So I went up north this weekend (read: somewhere north of St. Cloud). The main event was probably the three hours I spent fishing with the family.
I don't fish very often at all, but my brother fishes constantly and is by all accounts an expert. His unselfconscious use of U.S. fisherman's slang is fascinating. Did you know that the American fishermen have over 500 words
Two words stood out. When my mom caught a large sunfish
, my brother said, "Wow, that's a toad
." An In-Fisherman
search confirms that while this isn't too common in print, he's not the only one to use the term:
The toad jumped out of the water and thrashed back and forth, trying to throw the lure. Then my pole bent almost double as the brute raced into the thick submerged vegetation and broke off. [cite]
For obvious reasons, fishermen seem to have a lot of synonyms for big
. My brother later referred to a walleye
as a horse
(and not a toad
, because the body shape is different). Here's another example:
Of all the places to make that first cast at 12:01 a.m. on opening day, the shallow humps west of Kunz Island on Washburn County's Long Lake may be the best place to tie into a real horse in Wisconsin's northcountry. [cite]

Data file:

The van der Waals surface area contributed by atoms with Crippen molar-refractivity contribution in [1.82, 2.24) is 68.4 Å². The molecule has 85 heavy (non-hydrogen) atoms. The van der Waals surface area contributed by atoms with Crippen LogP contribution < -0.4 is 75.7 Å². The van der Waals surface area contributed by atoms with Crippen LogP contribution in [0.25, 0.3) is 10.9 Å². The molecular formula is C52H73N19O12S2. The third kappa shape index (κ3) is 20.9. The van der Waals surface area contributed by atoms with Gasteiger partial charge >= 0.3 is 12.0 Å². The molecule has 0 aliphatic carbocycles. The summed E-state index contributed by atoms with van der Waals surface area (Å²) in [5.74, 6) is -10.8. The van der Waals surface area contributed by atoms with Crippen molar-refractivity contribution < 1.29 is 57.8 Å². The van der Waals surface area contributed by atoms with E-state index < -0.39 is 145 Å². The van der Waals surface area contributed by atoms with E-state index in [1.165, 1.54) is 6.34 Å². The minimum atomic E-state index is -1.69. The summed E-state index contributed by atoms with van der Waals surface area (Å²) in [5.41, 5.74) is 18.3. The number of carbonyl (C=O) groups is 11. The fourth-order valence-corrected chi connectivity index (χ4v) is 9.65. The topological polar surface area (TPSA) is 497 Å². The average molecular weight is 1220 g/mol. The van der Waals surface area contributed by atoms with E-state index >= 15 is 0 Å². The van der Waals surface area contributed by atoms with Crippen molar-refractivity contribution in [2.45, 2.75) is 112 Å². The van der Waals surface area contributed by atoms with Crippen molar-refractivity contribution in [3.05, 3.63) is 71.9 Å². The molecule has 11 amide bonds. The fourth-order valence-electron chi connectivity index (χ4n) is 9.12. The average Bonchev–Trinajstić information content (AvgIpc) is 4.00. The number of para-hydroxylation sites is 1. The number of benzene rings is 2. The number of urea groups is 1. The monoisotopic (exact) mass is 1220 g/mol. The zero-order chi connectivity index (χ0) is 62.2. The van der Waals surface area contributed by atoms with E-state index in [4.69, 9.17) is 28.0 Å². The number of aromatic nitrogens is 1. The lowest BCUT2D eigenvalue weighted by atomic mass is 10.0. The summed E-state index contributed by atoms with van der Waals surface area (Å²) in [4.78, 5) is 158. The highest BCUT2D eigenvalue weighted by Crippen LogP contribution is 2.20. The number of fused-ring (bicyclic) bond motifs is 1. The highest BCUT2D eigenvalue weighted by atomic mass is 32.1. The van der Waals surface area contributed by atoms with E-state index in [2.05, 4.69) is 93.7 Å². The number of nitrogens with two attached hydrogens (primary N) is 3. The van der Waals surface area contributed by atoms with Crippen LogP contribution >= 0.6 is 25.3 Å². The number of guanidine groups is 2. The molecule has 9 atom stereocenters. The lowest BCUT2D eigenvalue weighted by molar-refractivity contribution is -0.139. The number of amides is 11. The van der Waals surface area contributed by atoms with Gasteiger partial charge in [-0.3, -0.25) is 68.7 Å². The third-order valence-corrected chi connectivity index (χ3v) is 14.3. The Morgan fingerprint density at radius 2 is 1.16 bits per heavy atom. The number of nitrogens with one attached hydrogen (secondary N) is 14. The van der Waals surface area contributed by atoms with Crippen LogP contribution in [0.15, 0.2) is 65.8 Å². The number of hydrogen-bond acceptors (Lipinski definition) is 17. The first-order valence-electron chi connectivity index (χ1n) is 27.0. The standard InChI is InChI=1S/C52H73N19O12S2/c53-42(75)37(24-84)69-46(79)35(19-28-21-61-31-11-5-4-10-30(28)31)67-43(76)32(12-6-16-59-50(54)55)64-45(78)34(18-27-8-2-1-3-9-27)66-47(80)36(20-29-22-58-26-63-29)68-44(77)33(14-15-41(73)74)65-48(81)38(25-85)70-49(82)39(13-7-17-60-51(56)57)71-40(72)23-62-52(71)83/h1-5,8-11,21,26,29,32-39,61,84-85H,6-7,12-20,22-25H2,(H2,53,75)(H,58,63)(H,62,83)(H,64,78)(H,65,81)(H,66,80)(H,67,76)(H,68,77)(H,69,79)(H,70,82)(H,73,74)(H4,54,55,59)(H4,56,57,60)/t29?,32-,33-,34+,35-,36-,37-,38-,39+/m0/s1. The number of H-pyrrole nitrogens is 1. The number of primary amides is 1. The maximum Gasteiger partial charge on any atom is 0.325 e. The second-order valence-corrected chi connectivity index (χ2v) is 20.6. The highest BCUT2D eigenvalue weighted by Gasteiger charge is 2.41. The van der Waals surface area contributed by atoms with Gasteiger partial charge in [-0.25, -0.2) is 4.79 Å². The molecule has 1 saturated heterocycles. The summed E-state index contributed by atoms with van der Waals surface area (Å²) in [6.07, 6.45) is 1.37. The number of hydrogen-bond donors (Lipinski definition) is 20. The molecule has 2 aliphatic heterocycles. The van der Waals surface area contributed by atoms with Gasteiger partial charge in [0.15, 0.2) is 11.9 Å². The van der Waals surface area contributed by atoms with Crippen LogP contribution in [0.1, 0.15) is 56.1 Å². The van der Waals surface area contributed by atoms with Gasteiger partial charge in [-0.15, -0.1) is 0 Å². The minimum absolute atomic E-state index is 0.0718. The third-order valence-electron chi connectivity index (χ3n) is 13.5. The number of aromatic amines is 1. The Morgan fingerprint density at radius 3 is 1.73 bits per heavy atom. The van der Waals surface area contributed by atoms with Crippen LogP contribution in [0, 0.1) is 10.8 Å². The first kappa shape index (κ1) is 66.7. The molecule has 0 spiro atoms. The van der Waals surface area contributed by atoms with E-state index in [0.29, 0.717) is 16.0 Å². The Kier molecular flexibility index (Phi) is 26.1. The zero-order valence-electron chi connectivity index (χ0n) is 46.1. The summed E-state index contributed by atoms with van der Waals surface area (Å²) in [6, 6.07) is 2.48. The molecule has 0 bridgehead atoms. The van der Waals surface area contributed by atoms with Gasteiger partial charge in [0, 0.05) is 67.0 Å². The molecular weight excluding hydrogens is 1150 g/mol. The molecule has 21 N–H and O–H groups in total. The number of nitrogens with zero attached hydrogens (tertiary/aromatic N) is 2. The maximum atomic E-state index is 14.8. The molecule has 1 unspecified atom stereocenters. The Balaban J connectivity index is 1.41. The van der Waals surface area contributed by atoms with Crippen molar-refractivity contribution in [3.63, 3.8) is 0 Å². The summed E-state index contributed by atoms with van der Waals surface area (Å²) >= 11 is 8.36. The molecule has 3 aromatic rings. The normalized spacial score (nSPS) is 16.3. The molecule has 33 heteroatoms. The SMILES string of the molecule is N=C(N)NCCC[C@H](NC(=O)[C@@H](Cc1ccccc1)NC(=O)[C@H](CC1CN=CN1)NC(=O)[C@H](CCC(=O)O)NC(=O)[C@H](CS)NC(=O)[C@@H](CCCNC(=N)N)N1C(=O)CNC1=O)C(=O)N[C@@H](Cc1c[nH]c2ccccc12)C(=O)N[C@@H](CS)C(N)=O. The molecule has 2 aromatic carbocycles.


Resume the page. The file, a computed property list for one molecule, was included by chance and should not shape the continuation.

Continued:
There's also another, far more common sense of horse
that isn't restricted to fishermen, but was new to me: "To haul or hoist energetically."
With mono line, chances are you aren't going to be able to horse the fish out of the weeds and tules. [cite]
(Imagine the opportunities for journalists covering fishing contests! "Dark horse horses horse!" And this when his boat only had a 10-horse engine.)
I'm probably too used to hearing fishermen speak fishermen-speak, but it seems to me that the vocabulary here isn't quite like the jargon of other specialist groups.
There are still plenty of specialist terms, of course, but since these people are enthusiasts and storytellers, there's also an amorphous secondary lexicon, concerned with variety instead of precision.
I'd love to read a good essay on U.S. fisherman slang, if anyone has found one. In the meantime, there's also my post on the plurals of Minnesota fish
(I was skunked
, by the way: some bites but nothing in the boat. In my dialect this fishing-related sense is always passivized and intransitive.)
Labels: dialect, vocab